Nadiya Hussain Says Anything Can Be An Ingredient: Here's Her Recipe For "Scrap Soup"
I have a few rules I always tell myself:
- Don't throw anything away: As long as it's not poisonous, you can probably do something with it.
- Canned, frozen, and dry are not bad words: They save time and money. They keep for a long time and save on waste.
- The freezer is my friend: I always have one drawer totally empty; having just that little bit of space means you have room to think on your feet.
- Every dish is two dishes: I always make a little bit more than I need in the hope of turning one meal into two, without having to cook it twice.
- Everything is an ingredient: You can make something out of anything.
- The microwave can save: It saves time and saves on the gas bill. It's quick and really very handy.
I have been saving scraps for as long as I can remember. I started when I began weaning my second little boy. I needed to save money, and we had to find ways to waste less, eat comfortably, and not be totally short at the end of the month.
It seemed mindless to throw away these beautiful peelings, the most nutritious and delicious part of most root veg, full of flavor and full of fiber, and it helped my conscience as well as my wallet.
The scraps developed from baby foods to peelings I would deep-fry for soup. This recipe varies and changes, but each time we end up with a hearty, healthy soup that could have otherwise ended up in the compost.
Spicy Scrap Soup
- 1½ lb. frozen scraps (potato peel, parsnip peel, carrot peel, broccoli/cauliflower stalks, you get the idea)
- 1 tablespoon chili flakes
- 3 tablespoons granulated onion
- 2 tablespoons granulated garlic
- 2 tablespoons salt
- 2 lemons, juice and finely grated zest
- ¼ cup dried cilantro (that’s a whole jar)
- 2 quarts of vegetable stock
- 1 slice of bread
- Greek yogurt
- Fresh chives
- Tip out the frozen peelings into a large stockpot.
- Add the chili flakes, onion and granulated garlic, the salt, lemon zest and juice, and dried cilantro.
- Add the stock and rip slices of the bread into the pot. The bread is what gives it a lovely creamy texture.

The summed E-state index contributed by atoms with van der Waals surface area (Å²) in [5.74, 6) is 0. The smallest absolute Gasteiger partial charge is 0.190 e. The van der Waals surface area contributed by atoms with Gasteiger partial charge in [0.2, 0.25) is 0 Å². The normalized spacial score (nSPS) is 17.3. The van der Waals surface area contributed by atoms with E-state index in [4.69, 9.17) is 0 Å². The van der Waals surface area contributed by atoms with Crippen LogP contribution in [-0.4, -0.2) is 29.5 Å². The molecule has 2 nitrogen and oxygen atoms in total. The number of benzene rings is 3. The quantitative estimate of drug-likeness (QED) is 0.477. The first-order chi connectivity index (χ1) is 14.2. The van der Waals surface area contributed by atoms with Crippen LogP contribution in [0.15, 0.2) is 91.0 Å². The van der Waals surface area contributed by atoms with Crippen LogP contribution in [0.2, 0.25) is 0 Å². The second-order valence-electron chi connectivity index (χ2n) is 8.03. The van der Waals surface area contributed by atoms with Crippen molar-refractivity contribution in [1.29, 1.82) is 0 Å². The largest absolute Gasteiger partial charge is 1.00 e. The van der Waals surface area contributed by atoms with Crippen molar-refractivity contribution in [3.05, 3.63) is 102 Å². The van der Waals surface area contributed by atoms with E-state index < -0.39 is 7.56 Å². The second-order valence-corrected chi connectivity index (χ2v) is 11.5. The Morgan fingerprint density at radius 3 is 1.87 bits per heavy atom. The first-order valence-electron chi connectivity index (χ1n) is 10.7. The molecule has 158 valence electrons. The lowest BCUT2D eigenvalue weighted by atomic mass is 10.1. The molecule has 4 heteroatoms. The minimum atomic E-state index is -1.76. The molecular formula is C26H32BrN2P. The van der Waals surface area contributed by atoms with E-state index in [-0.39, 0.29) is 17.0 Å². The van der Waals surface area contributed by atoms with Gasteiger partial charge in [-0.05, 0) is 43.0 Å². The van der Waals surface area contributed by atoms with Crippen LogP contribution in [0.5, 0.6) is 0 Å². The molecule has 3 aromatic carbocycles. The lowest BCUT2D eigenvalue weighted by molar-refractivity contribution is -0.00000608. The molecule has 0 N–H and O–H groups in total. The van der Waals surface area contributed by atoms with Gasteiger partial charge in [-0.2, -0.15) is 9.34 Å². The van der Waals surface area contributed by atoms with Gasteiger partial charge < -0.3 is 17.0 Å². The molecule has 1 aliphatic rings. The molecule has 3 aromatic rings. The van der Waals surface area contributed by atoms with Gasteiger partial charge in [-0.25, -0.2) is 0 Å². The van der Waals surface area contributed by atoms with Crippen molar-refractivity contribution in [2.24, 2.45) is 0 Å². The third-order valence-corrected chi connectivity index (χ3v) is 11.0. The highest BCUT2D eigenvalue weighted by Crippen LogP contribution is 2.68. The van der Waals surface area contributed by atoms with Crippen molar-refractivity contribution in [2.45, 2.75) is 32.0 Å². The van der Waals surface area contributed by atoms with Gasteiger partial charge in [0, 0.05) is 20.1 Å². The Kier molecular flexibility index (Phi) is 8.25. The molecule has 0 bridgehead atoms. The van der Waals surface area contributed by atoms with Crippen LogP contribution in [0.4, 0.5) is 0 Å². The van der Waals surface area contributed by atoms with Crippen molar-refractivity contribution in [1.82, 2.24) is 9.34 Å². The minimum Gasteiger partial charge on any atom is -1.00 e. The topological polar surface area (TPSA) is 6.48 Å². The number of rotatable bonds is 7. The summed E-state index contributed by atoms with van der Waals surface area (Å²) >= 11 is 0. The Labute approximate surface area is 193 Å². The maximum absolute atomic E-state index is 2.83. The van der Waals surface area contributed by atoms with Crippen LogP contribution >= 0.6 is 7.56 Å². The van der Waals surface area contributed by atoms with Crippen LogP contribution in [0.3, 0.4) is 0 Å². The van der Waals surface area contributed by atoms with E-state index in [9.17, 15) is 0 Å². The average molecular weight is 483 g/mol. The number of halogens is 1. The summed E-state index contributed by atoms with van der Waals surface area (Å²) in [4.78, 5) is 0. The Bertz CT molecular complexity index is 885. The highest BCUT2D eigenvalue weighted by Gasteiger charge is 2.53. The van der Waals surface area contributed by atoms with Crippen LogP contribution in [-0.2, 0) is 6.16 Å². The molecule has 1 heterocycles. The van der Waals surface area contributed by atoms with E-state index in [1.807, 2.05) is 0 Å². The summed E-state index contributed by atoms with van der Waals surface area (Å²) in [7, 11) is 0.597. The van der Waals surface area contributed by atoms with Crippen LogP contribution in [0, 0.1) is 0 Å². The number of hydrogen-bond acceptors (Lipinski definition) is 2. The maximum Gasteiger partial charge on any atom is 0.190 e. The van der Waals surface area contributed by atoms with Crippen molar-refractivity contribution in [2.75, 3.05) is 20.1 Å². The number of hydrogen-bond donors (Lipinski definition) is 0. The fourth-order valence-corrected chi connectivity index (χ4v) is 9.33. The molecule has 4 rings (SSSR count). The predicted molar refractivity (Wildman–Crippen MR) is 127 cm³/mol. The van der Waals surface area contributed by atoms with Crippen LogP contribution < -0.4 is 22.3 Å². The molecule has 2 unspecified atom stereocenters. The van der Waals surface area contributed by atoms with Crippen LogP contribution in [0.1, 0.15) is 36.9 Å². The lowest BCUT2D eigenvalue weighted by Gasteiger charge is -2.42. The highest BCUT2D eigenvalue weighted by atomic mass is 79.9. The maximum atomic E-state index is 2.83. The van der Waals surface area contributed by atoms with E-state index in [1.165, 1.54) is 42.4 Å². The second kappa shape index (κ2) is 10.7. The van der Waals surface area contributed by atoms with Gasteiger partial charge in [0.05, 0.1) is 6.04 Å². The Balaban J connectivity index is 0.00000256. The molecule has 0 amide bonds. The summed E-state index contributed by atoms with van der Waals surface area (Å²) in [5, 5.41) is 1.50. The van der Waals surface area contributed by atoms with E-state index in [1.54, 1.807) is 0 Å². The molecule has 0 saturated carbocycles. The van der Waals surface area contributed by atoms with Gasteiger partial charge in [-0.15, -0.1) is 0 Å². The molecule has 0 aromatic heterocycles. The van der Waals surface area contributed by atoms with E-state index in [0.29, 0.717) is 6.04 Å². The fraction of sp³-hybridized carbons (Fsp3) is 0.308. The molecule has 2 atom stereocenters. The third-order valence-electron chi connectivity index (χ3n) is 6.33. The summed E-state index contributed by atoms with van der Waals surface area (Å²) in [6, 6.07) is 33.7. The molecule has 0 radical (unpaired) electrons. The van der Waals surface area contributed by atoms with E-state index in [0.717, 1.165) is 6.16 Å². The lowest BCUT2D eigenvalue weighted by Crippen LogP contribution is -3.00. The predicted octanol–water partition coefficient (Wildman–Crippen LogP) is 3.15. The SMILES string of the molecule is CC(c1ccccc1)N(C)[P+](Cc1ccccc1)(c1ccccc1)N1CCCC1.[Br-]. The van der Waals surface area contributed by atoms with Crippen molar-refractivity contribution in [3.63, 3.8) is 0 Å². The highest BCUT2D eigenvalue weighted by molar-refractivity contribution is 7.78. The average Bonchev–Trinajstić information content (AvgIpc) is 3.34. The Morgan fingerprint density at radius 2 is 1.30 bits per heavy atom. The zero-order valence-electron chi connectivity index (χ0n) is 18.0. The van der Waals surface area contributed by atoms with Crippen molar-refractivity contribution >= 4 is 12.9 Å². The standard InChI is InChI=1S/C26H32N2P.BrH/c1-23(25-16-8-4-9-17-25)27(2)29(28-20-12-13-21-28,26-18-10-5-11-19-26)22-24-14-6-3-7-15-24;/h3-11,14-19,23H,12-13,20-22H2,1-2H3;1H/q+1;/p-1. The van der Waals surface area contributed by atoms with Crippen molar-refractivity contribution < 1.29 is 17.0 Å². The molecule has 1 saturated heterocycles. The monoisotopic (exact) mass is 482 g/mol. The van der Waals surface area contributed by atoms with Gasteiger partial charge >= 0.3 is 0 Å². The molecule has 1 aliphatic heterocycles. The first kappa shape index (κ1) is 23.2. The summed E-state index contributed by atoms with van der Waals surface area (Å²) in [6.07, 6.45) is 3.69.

- Pop the pot on high heat, and bring everything to a rapid boil. As soon as it has boiled, lower the heat and keep on medium heat. With the lid on, allow it to cook for at least 1 to 2 hours till everything in the pan is soft and falling apart. By this point it should start to look less like peelings.
- Take it off the heat and blitz using an immersion blender till you have a smooth soup. If you're eating this or making it for the family, pat yourself on the back for making soup—hot, delicious, and nutritious—out of peelings, food waste, potential compost. A wholesome meal. If you're serving this to friends, ask them what they think went into it. I reckon they won't be able to guess!
- To serve, add a dollop of Greek yogurt and a small sprinkling of freshly scissored chives.
- Once cooled, it can be portioned and frozen.
After winning the The Great British Baking Show in 2015, Nadiya Hussain went on to host several cooking shows on the BBC including Nadiya's Time To Eat, Nadiya's British Food Adventure and Nadiya’s Family Favourites. She wrote Time to Eat as the cookbook companion to her Netflix series by the same name.
She makes regular appearances at food events throughout the United Kingdom and abroad, and has been featured in the BBC’s 100 Most Influential Women list. She writes regular columns for The Times and lives in the U.K. with her husband and three children.